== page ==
Narayan Reddy was released on bail on 19 May after five months in prison. He is part of a campaign against South Korean company POSCO's intended acquisition of common lands used by local farmers in the eastern Indian state of Orissa, to build a steel plant. He is still facing a murder charge, which Amnesty International believes has no basis.
Narayan Reddy, a leader of the Communist Party of India in Orissa, was arrested on 23 December 2011 and charged with murder, after a clash on 15 December 2011 between workers building an access road for the steel plant and local protestors, in which 25 people were injured and one person died. However, Amnesty International understands that Narayan Reddy was not directly involved in this clash.
Another leader of the Communist Party of India in Orissa, Abhay Sahoo, spent more than three months in prison before he was released on bail in March 2012 (see UA 364/11, ASA 20/050/2011). Amnesty International believes that the charges levelled against Abhay Sahoo and Narayan Reddy are fabricated and are intended to silence the ongoing campaign against the state authorities’ plans to acquire 1,080 hectares of land in five villages, the majority of which are common lands farmed by villagers, to make way for the proposed POSCO plant. The communities have filed claims under the Forest Rights Act, 2008 to part of these common lands, and insist that the government has not considered these. For the last seven years, campaigners have blockaded the area, keeping out the authorities and POSCO representatives. The planned steel plant is the biggest foreign direct investment project in India.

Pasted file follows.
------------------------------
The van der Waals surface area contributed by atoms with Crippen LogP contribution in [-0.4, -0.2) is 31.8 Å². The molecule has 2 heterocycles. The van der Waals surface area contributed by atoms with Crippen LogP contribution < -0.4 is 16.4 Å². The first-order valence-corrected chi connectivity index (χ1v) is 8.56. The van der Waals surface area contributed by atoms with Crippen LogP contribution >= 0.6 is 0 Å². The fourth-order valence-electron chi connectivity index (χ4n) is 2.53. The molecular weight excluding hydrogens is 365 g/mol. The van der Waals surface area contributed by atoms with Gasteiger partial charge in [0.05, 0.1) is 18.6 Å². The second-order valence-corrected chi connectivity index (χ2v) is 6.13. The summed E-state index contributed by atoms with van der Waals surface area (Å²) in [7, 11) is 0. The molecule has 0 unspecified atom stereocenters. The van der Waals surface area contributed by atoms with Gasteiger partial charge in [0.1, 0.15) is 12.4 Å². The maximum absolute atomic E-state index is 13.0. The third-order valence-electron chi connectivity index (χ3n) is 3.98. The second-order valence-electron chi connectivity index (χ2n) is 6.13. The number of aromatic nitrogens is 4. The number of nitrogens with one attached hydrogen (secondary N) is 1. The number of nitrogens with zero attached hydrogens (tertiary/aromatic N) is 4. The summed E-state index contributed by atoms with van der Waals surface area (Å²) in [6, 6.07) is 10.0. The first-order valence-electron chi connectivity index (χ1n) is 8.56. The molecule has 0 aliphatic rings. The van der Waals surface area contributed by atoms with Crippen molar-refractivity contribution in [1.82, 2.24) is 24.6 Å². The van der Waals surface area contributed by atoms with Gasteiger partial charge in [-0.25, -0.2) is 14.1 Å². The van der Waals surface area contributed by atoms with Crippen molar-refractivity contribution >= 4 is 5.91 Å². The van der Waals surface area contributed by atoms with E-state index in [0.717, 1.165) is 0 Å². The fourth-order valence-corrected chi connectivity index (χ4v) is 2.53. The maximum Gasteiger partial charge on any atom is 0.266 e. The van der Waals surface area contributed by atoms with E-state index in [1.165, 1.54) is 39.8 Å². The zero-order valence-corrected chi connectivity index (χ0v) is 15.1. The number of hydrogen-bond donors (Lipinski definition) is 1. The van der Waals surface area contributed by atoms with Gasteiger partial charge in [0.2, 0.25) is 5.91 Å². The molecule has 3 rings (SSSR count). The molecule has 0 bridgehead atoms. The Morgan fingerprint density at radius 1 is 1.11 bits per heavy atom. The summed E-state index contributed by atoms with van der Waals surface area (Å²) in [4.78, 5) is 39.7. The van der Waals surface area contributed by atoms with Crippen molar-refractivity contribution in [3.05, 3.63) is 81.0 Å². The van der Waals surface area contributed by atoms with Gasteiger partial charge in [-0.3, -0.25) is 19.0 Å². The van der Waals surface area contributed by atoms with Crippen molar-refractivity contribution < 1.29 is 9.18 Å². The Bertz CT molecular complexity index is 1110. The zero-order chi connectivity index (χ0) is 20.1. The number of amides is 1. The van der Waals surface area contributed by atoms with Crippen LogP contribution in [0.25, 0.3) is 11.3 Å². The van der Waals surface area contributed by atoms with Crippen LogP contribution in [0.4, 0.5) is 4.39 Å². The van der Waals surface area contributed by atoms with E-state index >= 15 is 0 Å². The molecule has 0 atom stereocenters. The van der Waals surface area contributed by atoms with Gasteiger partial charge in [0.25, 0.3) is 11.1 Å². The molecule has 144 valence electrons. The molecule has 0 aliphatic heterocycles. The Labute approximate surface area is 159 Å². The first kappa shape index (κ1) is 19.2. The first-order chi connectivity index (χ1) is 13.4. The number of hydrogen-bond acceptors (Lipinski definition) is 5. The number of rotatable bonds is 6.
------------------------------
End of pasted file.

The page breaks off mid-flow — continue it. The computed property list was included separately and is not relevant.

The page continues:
On 30 March 2012, the National Green Tribunal, a specialized body set up to settle environmental disputes, suspended the environmental clearance which had been granted to the POSCO plant in January 2011, after hearing a petition filed by environmental activists in Orissa. On 16 May 2012, POSCO and the Orissa authorities had agreed to reduce the amount of land planned to be acquired for the plant from 1,600 hectares to 1,080 hectares, and its annual capacity from 12 million tons to eight million tons. Abhay Sahoo told Amnesty International in response that the protests would continue, as the farmers were not willing to give up their use of the common lands.
Amnesty International will continue to monitor the legal action against Narayan Reddy and Abhay Sahoo closely, and take further action if necessary.
No further action is requested from the UA network. Many thanks to all who sent appeals.